Working Memory in children

Working memory refers to the ability to hold and manipulate information in the head over short periods of time. It’s the capacity to hold information in mind for the purpose of completing a task, encoding information, or generating goals, plans, and sequential steps to achieving goals.

Working memory is essential to carry out multi-step activities, complete mental manipulations such as mental arithmetic or fluid written language projects, and follow multi-step instructions. It provides a mental ‘thinking space’ that is used in many important learning activities and everyday situations.

It is a basic mental skill that is important for learning and everyday tasks. A lot of children with learning and attention issues have trouble with working memory.

The information can be lost either because attention is distracted from it, or it gets replaced by other information as we try to do something else at the same time.

Working memory continues to develop in children until around mid-adolescence. As children with working memory difficulties mature, the gap between their working memory capacity and that of their peers significantly increases.

How do you notice poor working memory in children? 

Children with poor working memory often have the following characteristics:

  • They appear inattentive and highly distractible.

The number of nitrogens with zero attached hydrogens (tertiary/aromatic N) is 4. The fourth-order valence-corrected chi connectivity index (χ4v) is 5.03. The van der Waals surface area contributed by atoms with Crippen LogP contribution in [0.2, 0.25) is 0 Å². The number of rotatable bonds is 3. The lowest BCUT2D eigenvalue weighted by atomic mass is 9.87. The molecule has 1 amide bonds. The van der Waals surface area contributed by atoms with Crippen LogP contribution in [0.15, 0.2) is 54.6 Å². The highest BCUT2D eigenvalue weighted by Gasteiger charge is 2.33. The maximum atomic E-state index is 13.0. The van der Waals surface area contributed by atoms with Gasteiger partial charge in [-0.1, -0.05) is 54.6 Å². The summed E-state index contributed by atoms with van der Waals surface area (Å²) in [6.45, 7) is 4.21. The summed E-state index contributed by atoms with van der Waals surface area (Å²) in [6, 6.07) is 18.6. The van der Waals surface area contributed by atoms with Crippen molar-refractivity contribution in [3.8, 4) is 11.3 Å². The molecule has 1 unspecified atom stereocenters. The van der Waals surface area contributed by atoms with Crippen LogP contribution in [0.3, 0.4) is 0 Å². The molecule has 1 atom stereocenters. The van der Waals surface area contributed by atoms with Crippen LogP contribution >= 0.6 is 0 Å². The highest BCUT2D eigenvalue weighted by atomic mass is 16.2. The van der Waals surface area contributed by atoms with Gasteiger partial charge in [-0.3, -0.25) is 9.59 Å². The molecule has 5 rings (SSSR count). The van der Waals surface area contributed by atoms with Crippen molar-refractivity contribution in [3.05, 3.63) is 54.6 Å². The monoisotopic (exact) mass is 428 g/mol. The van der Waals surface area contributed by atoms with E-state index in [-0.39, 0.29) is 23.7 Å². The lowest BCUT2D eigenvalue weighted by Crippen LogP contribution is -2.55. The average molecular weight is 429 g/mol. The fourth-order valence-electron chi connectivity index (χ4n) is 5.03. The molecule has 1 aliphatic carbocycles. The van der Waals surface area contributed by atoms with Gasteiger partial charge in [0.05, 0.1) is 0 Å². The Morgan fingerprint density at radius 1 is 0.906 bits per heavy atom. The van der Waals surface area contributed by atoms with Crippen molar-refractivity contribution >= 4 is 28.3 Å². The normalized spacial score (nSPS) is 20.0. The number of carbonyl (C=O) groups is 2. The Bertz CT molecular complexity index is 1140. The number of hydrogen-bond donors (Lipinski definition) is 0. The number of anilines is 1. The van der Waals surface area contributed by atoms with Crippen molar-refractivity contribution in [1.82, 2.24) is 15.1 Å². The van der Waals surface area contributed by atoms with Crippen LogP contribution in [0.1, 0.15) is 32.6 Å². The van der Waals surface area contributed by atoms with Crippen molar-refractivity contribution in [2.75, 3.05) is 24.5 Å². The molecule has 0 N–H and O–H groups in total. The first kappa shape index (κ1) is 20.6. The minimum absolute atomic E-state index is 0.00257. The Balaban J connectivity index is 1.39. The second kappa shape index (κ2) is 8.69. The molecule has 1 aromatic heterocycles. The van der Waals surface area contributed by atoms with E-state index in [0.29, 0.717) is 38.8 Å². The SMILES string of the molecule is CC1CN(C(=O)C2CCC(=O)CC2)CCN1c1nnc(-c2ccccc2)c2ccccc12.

• Shows incomplete recall
  • Can ‘forget’ what they were going to say.
  • Their academic progress is slow
  • They have trouble following instructions or may complete the first step or possibly the first two correctly, and then give up.
  • They have problems keeping track of what they are doing.
  • Miss or lose the crucial information that is needed to guide their learning.

If children have a hard time with their working memory, try giving a child one task at a time to keep them focussed as that helps avoid cognitive overload.  It is a common trait of all children to try and tackle many tasks at once, so by assigning one task at a time all tasks are likely to be completed without distraction.

Routines are important for helping with working memory, find a pattern and stick with it. When a task becomes routine it is not taking up space in the working memory to function.

Written notes can help as often children believe they will remember things but then forget, so if your child gets in the habit early of writing things down, this will hold them in good stead for years to come.

Brain training and memory games can also help and there is a lot of those on the internet which can be fun and interactive for you and your child.

At CCH we working with many allied professionals who can help your child with working memory issues. In some cases, ADHD medications (which don’t specifically treat working memory issues), can reduce distractibility and increase focus, which makes it easier for children to access their working memory. We provide a thorough assessment to see what the required steps are to help you and improve your child’s working memory.